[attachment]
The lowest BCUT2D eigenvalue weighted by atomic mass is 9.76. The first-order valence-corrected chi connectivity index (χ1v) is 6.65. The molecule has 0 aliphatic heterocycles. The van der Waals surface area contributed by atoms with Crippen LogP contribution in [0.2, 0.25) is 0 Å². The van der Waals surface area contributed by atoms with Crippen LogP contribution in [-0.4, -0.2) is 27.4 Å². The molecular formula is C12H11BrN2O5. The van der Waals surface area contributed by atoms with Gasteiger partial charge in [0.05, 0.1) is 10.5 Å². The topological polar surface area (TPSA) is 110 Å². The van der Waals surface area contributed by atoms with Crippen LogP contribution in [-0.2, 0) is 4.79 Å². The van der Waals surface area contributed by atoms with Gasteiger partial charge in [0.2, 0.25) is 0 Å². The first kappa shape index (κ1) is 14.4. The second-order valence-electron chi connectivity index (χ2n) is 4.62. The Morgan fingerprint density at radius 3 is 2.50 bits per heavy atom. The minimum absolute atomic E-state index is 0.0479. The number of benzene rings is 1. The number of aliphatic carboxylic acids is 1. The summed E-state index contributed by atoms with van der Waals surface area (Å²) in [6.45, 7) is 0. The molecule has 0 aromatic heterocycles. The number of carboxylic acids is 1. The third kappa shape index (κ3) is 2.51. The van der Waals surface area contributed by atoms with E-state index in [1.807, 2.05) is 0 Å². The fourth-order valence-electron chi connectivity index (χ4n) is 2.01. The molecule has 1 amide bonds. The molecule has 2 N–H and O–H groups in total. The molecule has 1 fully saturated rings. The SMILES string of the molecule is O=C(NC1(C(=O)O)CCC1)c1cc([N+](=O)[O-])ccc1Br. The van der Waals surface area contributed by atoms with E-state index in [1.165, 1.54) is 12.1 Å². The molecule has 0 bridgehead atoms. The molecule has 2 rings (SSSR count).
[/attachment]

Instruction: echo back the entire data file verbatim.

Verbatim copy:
The lowest BCUT2D eigenvalue weighted by atomic mass is 9.76. The first-order valence-corrected chi connectivity index (χ1v) is 6.65. The molecule has 0 aliphatic heterocycles. The van der Waals surface area contributed by atoms with Crippen LogP contribution in [0.2, 0.25) is 0 Å². The van der Waals surface area contributed by atoms with Crippen LogP contribution in [-0.4, -0.2) is 27.4 Å². The molecular formula is C12H11BrN2O5. The van der Waals surface area contributed by atoms with Gasteiger partial charge in [0.05, 0.1) is 10.5 Å². The topological polar surface area (TPSA) is 110 Å². The van der Waals surface area contributed by atoms with Crippen LogP contribution in [-0.2, 0) is 4.79 Å². The van der Waals surface area contributed by atoms with Gasteiger partial charge in [0.2, 0.25) is 0 Å². The first kappa shape index (κ1) is 14.4. The second-order valence-electron chi connectivity index (χ2n) is 4.62. The Morgan fingerprint density at radius 3 is 2.50 bits per heavy atom. The minimum absolute atomic E-state index is 0.0479. The number of benzene rings is 1. The number of aliphatic carboxylic acids is 1. The summed E-state index contributed by atoms with van der Waals surface area (Å²) in [6.45, 7) is 0. The molecule has 0 aromatic heterocycles. The number of carboxylic acids is 1. The third kappa shape index (κ3) is 2.51. The van der Waals surface area contributed by atoms with E-state index in [1.807, 2.05) is 0 Å². The fourth-order valence-electron chi connectivity index (χ4n) is 2.01. The molecule has 1 amide bonds. The molecule has 2 N–H and O–H groups in total. The molecule has 1 fully saturated rings. The SMILES string of the molecule is O=C(NC1(C(=O)O)CCC1)c1cc([N+](=O)[O-])ccc1Br. The van der Waals surface area contributed by atoms with E-state index in [1.165, 1.54) is 12.1 Å². The molecule has 0 bridgehead atoms. The molecule has 2 rings (SSSR count).